5 of 5 people found the following review helpful
This review is from: Who Won the Battle of Britain? (Paperback)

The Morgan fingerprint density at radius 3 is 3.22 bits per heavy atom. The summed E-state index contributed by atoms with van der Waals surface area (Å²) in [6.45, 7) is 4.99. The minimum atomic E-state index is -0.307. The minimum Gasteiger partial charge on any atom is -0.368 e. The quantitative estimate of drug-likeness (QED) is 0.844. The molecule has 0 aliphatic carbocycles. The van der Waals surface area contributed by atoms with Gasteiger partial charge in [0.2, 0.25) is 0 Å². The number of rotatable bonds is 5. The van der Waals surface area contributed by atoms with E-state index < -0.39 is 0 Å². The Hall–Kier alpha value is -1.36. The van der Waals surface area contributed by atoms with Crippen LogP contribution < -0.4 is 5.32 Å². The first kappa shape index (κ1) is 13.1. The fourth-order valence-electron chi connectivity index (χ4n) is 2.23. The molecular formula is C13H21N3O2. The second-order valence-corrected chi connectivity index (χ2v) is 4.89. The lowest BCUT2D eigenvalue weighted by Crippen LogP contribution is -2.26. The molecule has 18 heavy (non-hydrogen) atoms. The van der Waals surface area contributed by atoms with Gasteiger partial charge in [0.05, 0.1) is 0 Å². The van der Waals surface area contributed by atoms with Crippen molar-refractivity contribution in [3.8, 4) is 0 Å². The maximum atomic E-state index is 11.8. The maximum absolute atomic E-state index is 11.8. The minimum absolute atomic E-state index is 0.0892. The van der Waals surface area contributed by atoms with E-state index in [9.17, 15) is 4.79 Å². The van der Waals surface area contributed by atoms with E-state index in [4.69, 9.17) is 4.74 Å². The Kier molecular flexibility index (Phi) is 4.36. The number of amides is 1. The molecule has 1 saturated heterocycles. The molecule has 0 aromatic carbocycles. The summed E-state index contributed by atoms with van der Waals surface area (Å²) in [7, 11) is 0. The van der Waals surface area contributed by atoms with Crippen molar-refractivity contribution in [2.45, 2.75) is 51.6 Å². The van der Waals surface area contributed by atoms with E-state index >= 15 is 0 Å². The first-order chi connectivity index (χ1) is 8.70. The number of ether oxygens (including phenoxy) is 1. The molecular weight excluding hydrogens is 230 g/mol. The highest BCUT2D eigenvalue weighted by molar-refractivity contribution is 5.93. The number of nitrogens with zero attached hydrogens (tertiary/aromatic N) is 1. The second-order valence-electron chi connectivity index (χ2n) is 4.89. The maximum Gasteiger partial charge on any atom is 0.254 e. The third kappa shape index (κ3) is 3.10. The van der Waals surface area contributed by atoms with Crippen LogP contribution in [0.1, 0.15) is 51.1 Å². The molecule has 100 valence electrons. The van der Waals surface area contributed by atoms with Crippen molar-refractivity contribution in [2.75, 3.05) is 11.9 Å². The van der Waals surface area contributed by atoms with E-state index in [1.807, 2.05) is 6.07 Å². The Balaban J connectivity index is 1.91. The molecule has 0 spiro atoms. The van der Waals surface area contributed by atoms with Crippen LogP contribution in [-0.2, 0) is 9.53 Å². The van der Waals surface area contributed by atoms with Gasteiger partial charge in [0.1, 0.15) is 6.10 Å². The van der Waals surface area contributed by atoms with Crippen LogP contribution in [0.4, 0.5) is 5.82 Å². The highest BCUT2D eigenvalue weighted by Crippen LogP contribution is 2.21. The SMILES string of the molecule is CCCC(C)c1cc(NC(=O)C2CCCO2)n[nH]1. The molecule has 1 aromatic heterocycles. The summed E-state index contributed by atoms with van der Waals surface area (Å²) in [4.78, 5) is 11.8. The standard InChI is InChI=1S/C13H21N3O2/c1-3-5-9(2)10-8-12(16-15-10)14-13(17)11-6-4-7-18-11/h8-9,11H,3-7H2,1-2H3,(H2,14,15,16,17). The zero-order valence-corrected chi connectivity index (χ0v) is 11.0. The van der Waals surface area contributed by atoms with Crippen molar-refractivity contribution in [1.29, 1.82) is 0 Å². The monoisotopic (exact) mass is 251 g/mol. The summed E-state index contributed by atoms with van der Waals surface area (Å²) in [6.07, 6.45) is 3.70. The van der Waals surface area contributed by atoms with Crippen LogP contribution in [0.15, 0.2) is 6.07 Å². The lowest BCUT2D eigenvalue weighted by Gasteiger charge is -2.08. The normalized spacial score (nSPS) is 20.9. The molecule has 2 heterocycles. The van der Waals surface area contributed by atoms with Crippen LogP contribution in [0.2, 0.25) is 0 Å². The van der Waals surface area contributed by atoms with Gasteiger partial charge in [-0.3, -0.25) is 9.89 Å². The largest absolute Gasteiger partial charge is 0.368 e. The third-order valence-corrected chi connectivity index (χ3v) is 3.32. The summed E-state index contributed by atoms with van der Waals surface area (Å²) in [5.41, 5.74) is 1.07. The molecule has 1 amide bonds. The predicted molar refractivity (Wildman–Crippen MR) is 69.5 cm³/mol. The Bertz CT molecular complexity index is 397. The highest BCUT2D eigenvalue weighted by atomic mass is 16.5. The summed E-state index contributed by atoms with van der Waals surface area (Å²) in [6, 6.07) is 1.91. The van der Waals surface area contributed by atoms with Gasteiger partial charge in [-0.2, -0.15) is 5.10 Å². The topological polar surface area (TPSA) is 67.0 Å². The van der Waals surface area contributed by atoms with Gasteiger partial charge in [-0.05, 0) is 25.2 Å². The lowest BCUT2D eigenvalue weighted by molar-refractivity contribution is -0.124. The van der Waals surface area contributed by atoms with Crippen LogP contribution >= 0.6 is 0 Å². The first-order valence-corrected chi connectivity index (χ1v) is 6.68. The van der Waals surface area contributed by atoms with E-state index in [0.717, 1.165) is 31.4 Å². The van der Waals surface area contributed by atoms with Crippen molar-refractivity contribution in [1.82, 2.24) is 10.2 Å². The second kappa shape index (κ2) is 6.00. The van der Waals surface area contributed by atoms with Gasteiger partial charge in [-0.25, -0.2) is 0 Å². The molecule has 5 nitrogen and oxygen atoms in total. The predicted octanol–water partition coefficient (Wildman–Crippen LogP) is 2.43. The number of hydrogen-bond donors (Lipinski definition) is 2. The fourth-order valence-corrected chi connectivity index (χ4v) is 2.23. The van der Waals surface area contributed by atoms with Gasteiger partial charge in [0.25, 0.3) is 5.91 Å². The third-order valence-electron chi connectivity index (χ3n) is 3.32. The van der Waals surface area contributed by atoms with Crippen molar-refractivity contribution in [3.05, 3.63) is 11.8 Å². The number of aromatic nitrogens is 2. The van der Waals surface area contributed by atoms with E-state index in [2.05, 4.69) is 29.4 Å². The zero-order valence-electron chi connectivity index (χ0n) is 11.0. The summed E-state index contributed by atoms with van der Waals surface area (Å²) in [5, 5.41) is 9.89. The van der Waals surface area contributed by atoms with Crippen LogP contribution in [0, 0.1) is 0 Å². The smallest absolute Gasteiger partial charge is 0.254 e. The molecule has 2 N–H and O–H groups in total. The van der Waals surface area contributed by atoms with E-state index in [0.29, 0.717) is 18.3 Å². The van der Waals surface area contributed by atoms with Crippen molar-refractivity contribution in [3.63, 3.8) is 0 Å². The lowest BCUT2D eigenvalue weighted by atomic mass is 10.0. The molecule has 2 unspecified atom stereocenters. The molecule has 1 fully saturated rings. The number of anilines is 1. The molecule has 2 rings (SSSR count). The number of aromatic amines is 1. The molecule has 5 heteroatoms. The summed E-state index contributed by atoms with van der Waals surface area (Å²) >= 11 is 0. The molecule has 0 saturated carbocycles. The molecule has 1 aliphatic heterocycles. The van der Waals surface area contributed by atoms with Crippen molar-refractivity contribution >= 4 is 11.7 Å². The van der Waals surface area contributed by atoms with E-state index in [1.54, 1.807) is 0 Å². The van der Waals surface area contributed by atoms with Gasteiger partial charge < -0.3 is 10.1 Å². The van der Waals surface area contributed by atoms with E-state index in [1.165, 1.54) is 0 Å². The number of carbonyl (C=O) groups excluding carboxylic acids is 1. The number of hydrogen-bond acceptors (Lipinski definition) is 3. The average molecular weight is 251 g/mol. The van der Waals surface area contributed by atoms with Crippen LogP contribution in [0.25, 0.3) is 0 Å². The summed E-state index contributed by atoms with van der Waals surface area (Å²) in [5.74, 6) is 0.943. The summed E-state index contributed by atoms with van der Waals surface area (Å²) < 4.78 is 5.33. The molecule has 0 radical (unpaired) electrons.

Everyone undertaking serious study of the Battle of Britain or Battle for Britain should read this book. Why - because here is one of the few of the few prepared to challenge the trumpeted achievements of his his own service - and as he was there - he has qualifications that most air historians lack. Of course, it isn't perfect. He is too hard on the inter-war decision makers, perhaps a tad harsh on Lord Dowding and maybe even disingenuous when it comes to his remarks about the desirability of fitting Colt 0.5 machine guns to the Spitfire. None of this means his allegations can be summarily dismissed as fantasy. Like it or not, the RAF fought the battle with inappropriate flying formations, rigid thinking, a defensive mindset and with its two most important group commanders locked in a bitter quarrel. Radar may have been a brilliant invention and the system of disseminating information undeniably clever but in 1940, it was only about 50% effective - a far cry from what most people understand about the situation today. Allen was undoubtedly correct in his conclusion that the Battle of Britain was really Operation Sealion - the invasion battle that was never fought - and the real reason this was never fought was because the German naval planners were terrified of the Royal Navy - a theme expanded upon by writers such as Derek Robinson,Anthony Cumming and Geoff Hewitt.